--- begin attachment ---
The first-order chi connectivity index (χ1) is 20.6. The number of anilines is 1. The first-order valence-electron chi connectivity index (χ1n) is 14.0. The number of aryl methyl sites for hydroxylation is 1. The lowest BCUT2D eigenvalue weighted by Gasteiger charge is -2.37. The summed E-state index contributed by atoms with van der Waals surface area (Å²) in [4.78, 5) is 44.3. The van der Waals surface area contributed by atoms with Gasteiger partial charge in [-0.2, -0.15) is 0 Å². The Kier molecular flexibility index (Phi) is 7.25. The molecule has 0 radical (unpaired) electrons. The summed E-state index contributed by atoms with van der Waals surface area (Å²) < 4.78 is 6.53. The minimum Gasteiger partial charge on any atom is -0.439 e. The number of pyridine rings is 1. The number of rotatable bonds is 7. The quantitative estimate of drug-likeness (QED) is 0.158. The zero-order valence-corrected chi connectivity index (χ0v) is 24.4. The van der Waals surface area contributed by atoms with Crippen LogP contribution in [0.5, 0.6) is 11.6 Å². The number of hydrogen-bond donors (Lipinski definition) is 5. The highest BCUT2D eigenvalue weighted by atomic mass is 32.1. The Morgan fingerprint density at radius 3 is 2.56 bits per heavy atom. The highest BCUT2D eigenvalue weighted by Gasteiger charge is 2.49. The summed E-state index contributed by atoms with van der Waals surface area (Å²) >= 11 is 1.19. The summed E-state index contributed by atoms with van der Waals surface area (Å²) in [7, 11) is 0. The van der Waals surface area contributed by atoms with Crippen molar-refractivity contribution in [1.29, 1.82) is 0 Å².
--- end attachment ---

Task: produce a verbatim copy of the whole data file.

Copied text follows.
The first-order chi connectivity index (χ1) is 20.6. The number of anilines is 1. The first-order valence-electron chi connectivity index (χ1n) is 14.0. The number of aryl methyl sites for hydroxylation is 1. The lowest BCUT2D eigenvalue weighted by Gasteiger charge is -2.37. The summed E-state index contributed by atoms with van der Waals surface area (Å²) in [4.78, 5) is 44.3. The van der Waals surface area contributed by atoms with Gasteiger partial charge in [-0.2, -0.15) is 0 Å². The Kier molecular flexibility index (Phi) is 7.25. The molecule has 0 radical (unpaired) electrons. The summed E-state index contributed by atoms with van der Waals surface area (Å²) < 4.78 is 6.53. The minimum Gasteiger partial charge on any atom is -0.439 e. The number of pyridine rings is 1. The number of rotatable bonds is 7. The quantitative estimate of drug-likeness (QED) is 0.158. The zero-order valence-corrected chi connectivity index (χ0v) is 24.4. The van der Waals surface area contributed by atoms with Crippen LogP contribution in [0.5, 0.6) is 11.6 Å². The number of hydrogen-bond donors (Lipinski definition) is 5. The highest BCUT2D eigenvalue weighted by atomic mass is 32.1. The Morgan fingerprint density at radius 3 is 2.56 bits per heavy atom. The highest BCUT2D eigenvalue weighted by Gasteiger charge is 2.49. The summed E-state index contributed by atoms with van der Waals surface area (Å²) >= 11 is 1.19. The summed E-state index contributed by atoms with van der Waals surface area (Å²) in [7, 11) is 0. The van der Waals surface area contributed by atoms with Crippen molar-refractivity contribution in [1.29, 1.82) is 0 Å².